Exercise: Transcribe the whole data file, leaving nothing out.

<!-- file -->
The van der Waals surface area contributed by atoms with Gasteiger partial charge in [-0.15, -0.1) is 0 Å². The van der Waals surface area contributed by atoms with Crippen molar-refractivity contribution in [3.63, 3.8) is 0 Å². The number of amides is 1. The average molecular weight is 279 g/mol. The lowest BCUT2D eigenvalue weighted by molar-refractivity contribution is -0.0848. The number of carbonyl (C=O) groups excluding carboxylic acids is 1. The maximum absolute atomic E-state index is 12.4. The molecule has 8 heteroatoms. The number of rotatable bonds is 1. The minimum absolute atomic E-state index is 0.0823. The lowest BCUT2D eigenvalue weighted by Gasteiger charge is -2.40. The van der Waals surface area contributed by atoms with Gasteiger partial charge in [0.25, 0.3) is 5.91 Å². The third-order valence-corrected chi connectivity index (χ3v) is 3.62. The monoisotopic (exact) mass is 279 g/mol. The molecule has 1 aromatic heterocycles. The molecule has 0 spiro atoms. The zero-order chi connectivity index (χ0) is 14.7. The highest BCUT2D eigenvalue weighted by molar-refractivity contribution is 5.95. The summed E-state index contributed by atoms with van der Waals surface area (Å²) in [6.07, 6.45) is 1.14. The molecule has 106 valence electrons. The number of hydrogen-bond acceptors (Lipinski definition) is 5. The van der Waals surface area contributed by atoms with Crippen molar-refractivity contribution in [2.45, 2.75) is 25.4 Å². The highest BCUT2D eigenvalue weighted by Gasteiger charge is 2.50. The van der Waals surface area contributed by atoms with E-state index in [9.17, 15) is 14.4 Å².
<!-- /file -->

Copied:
The van der Waals surface area contributed by atoms with Gasteiger partial charge in [-0.15, -0.1) is 0 Å². The van der Waals surface area contributed by atoms with Crippen molar-refractivity contribution in [3.63, 3.8) is 0 Å². The number of amides is 1. The average molecular weight is 279 g/mol. The lowest BCUT2D eigenvalue weighted by molar-refractivity contribution is -0.0848. The number of carbonyl (C=O) groups excluding carboxylic acids is 1. The maximum absolute atomic E-state index is 12.4. The molecule has 8 heteroatoms. The number of rotatable bonds is 1. The minimum absolute atomic E-state index is 0.0823. The lowest BCUT2D eigenvalue weighted by Gasteiger charge is -2.40. The van der Waals surface area contributed by atoms with Gasteiger partial charge in [0.25, 0.3) is 5.91 Å². The third-order valence-corrected chi connectivity index (χ3v) is 3.62. The monoisotopic (exact) mass is 279 g/mol. The molecule has 1 aromatic heterocycles. The molecule has 0 spiro atoms. The zero-order chi connectivity index (χ0) is 14.7. The highest BCUT2D eigenvalue weighted by molar-refractivity contribution is 5.95. The summed E-state index contributed by atoms with van der Waals surface area (Å²) in [6.07, 6.45) is 1.14. The molecule has 106 valence electrons. The number of hydrogen-bond acceptors (Lipinski definition) is 5. The van der Waals surface area contributed by atoms with Crippen molar-refractivity contribution in [2.45, 2.75) is 25.4 Å². The highest BCUT2D eigenvalue weighted by Gasteiger charge is 2.50. The van der Waals surface area contributed by atoms with E-state index in [9.17, 15) is 14.4 Å².